Meanwhile, demand for platelets is being reported in Telangana too. Several blood banks in the state are requesting people to come forward to donate blood.
Demand due to shortage?
“Many times, when individuals contract dengue fever, they initially mistake it for a typical seasonal viral flu and resort to over-the-counter remedies. It’s only when their platelet count plummets and the situation becomes grave that they seek medical attention at hospitals,” Dr Dashrath, Resident Medical Officer at Kondapur District Hospital told South First.
He added that upon conducting blood tests, roughly half of these patients are diagnosed with dengue and, of this group, approximately a quarter exhibit severely low platelet levels, below 30,000. “In such cases, our medical team evaluates various factors, including the duration of the fever and overall vital signs, to determine if platelet transfusion is necessary,” explained Dr Dashrath.
“The challenge arises when hospitals experience a high influx of patients, many of whom urgently require platelet transfusions, yet the platelet supplies are often insufficient. Individuals with severe dengue fever tend to turn to corporate hospitals for treatment, further straining the demand for blood platelets in these facilities,” Red Cross Society’s Hyderabad Director Dr K Pitchi Reddy told South First.
“There is demand for single-donor platelets during these times. Corporate hospitals are well-equipped with extracting platelets from single blood donors. So, you might observe that the calls for platelets are made over WhatsApp groups and social media as the people look for single donor,” said Dr Reddy.
He added that there is demand of platelets, though not a shortage.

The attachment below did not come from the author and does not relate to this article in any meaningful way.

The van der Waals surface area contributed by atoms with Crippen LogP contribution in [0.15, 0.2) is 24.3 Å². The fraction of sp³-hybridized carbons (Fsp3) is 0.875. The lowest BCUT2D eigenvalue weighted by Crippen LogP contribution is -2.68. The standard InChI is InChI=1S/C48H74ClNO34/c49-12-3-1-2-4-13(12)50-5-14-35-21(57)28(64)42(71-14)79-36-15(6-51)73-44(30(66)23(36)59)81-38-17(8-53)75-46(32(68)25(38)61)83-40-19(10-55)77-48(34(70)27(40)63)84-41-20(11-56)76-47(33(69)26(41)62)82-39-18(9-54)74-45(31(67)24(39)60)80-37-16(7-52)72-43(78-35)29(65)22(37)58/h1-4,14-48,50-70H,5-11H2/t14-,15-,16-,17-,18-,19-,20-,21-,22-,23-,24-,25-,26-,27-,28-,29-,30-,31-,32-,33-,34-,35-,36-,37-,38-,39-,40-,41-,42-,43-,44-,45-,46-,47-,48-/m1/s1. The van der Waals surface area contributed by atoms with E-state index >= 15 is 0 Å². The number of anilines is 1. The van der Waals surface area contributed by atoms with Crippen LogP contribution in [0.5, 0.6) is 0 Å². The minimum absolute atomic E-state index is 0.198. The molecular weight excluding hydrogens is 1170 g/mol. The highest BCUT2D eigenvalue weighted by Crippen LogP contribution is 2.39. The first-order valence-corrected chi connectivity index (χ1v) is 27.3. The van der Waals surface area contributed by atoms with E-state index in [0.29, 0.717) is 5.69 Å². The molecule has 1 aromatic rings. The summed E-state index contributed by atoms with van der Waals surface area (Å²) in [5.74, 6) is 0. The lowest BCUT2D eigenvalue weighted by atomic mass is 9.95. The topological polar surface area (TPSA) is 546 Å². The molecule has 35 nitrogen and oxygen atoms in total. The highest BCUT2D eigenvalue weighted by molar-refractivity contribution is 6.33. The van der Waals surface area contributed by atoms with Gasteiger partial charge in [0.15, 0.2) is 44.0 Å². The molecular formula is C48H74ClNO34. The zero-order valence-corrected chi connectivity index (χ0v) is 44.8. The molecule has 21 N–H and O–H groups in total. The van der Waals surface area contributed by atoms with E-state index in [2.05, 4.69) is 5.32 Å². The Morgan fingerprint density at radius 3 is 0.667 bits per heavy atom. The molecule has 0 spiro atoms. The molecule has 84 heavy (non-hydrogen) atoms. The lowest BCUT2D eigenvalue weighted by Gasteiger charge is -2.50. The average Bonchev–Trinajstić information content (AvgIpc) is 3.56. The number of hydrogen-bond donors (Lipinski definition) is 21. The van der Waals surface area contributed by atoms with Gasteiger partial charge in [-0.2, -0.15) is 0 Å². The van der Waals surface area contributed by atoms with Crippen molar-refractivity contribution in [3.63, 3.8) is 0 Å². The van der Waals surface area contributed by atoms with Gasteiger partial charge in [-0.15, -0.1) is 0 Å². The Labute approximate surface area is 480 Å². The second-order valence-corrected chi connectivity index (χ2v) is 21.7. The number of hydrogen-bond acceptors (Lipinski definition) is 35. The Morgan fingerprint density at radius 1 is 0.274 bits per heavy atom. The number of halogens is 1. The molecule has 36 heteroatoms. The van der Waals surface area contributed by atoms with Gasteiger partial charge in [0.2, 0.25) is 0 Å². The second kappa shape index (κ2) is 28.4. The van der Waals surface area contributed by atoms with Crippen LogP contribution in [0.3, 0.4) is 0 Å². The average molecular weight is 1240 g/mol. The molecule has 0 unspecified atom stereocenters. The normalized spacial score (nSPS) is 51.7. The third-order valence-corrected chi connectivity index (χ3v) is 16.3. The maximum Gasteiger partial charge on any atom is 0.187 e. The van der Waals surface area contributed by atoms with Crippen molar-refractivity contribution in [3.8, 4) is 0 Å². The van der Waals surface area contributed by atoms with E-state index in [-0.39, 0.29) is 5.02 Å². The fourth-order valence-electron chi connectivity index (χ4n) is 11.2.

How platelets donation works
Platelet donation is a vital part of providing care for dengue patients. Platelets are usually donated through a process called apheresis, which is different from whole blood donation.
Apheresis Procedure: Platelet donation is typically done using a machine called an apheresis machine. During the procedure, blood is drawn from the donor’s arm into the machine. The machine separates the blood components, collects the platelets, and returns the remaining blood components (such as red blood cells and plasma) back to the donor.
Single Donor: Platelets collected through apheresis are usually from a single donor. This is important because it minimises the risk of transfusion reactions and ensures that the recipient receives platelets with compatible characteristics.
Regular Donations: Platelets have a relatively short shelf life, so regular donations are often required, especially during disease outbreaks like dengue epidemics.
Qualified Donors: Platelet donors are typically screened for eligibility, just like whole blood donors. They need to meet specific health criteria to ensure the safety of both the donor and the recipient.
When the cases of dengue are high, then it becomes difficult to procure platelets and in some places, they are being sold at a high price.
“Those who can afford it may procure platelets valued at ₹13,000. However, for those who cannot afford them, particularly in government centres that may not operate around the clock, the situation becomes problematic. I believe we should find a solution for this,” Hyderabad-based paediatrician Madap Karuna told South First.
“If the poor are unable to access free platelets, it becomes exceedingly challenging for them to save their children’s lives. Hence, it is imperative that platelets are provided free of charge to every patient who cannot afford them. Why should anyone be denied the opportunity to save a life, simply because they cannot afford platelets?” she asked.
Of papaya leaves and exotic fruits
As soon as platelets begin to drop, many people start resorting to natural remedies, like consuming the juice of raw papaya leaves, papaya leaf extract tablets, kiwi, dragon fruit, etc. Several people even took to X to learn if any of these work.
Commenting on X, Dr Karpagam said, “Many people vouch by papaya leaf juice, some have mentioned kiwi but I don’t know enough about that. Have never heard of dragon fruit & for sure its an exotic fruit & very expensive. Wouldn’t recommend it over & above these other things.”